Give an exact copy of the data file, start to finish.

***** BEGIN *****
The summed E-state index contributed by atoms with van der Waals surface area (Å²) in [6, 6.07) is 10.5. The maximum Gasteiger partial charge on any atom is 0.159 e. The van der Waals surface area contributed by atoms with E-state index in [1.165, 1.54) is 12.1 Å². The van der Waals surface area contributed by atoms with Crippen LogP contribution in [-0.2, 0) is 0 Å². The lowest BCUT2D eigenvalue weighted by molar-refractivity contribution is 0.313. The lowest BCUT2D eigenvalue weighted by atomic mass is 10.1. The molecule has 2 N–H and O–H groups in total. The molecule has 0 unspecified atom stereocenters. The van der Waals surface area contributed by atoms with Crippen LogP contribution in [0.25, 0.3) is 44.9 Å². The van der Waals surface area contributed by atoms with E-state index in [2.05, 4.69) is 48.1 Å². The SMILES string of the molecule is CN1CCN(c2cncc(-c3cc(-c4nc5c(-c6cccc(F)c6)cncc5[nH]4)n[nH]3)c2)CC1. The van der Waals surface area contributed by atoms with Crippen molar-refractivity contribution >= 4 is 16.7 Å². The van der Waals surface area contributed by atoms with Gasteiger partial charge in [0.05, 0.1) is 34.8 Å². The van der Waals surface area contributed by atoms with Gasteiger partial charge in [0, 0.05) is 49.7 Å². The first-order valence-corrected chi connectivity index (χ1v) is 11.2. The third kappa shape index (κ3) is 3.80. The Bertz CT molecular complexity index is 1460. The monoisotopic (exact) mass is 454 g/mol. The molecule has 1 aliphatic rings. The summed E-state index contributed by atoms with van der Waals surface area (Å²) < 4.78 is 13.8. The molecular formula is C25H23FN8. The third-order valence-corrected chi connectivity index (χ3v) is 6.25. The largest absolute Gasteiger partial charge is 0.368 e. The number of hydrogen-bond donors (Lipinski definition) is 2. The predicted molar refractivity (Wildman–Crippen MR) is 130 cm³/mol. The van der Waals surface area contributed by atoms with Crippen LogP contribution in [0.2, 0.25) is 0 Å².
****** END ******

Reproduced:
The summed E-state index contributed by atoms with van der Waals surface area (Å²) in [6, 6.07) is 10.5. The maximum Gasteiger partial charge on any atom is 0.159 e. The van der Waals surface area contributed by atoms with E-state index in [1.165, 1.54) is 12.1 Å². The van der Waals surface area contributed by atoms with Crippen LogP contribution in [-0.2, 0) is 0 Å². The lowest BCUT2D eigenvalue weighted by molar-refractivity contribution is 0.313. The lowest BCUT2D eigenvalue weighted by atomic mass is 10.1. The molecule has 2 N–H and O–H groups in total. The molecule has 0 unspecified atom stereocenters. The van der Waals surface area contributed by atoms with Crippen LogP contribution in [0.25, 0.3) is 44.9 Å². The van der Waals surface area contributed by atoms with E-state index in [2.05, 4.69) is 48.1 Å². The SMILES string of the molecule is CN1CCN(c2cncc(-c3cc(-c4nc5c(-c6cccc(F)c6)cncc5[nH]4)n[nH]3)c2)CC1. The van der Waals surface area contributed by atoms with Crippen molar-refractivity contribution >= 4 is 16.7 Å². The van der Waals surface area contributed by atoms with Gasteiger partial charge in [0.05, 0.1) is 34.8 Å². The van der Waals surface area contributed by atoms with Gasteiger partial charge in [0, 0.05) is 49.7 Å². The first-order valence-corrected chi connectivity index (χ1v) is 11.2. The third kappa shape index (κ3) is 3.80. The Bertz CT molecular complexity index is 1460. The monoisotopic (exact) mass is 454 g/mol. The molecule has 1 aliphatic rings. The summed E-state index contributed by atoms with van der Waals surface area (Å²) < 4.78 is 13.8. The molecular formula is C25H23FN8. The third-order valence-corrected chi connectivity index (χ3v) is 6.25. The largest absolute Gasteiger partial charge is 0.368 e. The number of hydrogen-bond donors (Lipinski definition) is 2. The predicted molar refractivity (Wildman–Crippen MR) is 130 cm³/mol. The van der Waals surface area contributed by atoms with Crippen LogP contribution in [0.2, 0.25) is 0 Å².